Uganda: I Wouldn't Have Participated in Bobi Wine Song If I Knew It Was This Political - Pastor Bugembe

Kyadondo East Member of Parliament Robert Kyagulanyi, aka Bobi Wine (file photo).

Singer/pastor Wilson Bugembe has come out to say that his involvement in the production of Bobi Wine's new controversial song was a mistake on his part.

The pastor has been bashed by fellow Pentecostal pastors including Joseph Serwadda and Martin Ssempa for singing a verse in Tuliyambala Engule, a political song derived from a Christian hymn.

'Stop using God's property in blasphemous situations' - Pastor Serwadda warns Bobi Wine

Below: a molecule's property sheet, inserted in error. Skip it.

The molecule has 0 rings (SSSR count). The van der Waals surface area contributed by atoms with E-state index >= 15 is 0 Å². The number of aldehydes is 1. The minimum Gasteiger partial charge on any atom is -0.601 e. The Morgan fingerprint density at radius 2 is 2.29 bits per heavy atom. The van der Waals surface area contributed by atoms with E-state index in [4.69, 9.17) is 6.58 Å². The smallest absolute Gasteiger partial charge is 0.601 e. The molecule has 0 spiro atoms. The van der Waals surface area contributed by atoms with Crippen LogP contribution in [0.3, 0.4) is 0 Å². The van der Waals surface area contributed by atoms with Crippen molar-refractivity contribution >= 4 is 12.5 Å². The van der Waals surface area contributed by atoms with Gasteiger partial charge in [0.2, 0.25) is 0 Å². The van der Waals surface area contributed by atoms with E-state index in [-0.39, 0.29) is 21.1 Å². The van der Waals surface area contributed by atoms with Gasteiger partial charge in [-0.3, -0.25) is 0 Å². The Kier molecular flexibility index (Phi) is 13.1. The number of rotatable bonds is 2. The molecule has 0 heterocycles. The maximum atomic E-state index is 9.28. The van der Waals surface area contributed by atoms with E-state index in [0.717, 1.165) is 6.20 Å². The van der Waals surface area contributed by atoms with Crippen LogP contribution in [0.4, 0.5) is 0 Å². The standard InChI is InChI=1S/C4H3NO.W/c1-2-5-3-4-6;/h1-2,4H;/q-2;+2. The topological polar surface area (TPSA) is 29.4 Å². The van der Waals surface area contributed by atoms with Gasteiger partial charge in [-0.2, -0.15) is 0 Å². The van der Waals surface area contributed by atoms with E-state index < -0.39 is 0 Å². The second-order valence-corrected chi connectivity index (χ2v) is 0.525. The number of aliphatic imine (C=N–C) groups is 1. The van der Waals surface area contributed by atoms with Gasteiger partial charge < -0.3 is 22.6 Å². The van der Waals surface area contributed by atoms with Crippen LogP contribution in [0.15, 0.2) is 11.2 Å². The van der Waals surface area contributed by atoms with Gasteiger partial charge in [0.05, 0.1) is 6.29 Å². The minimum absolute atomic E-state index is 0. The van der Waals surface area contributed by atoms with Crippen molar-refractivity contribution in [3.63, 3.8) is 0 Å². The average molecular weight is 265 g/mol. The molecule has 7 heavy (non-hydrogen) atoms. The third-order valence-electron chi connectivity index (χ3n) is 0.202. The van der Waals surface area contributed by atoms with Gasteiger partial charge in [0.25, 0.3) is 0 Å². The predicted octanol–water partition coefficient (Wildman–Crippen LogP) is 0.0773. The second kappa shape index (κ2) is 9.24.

But Bugembe says he did not realize the song was that political when they were recording it in studio.

"I think I underestimated its impact and if I was to do it all over again I would be like 'No'," Pastor Bugembe said.

He says that he only did what he was told and holds that his verses in the song were calling for peace and unity.

"When you see my part, I did exactly what they told me. I am not anti-government," he said.

While he criticizes the politics in the song, Pastor Bugembe is unhappy with his fellow pastors for putting Bobi Wine on the spot.

"I encourage pastors to preach the gospel of peace. The more we judge and be like hammers we make some people hate church. We look like we are the enemy. We can counsel in love," Bugembe said during an interview with NTV.

The song features other local musicians including King Saha, Irene Ntale, Nubian Lee, Ronald Mayinja and Dr Hilderman.

In the song containing political innuendos, Bobi Wine talks of how they shall wear the victor's crown when the struggle is finally over.

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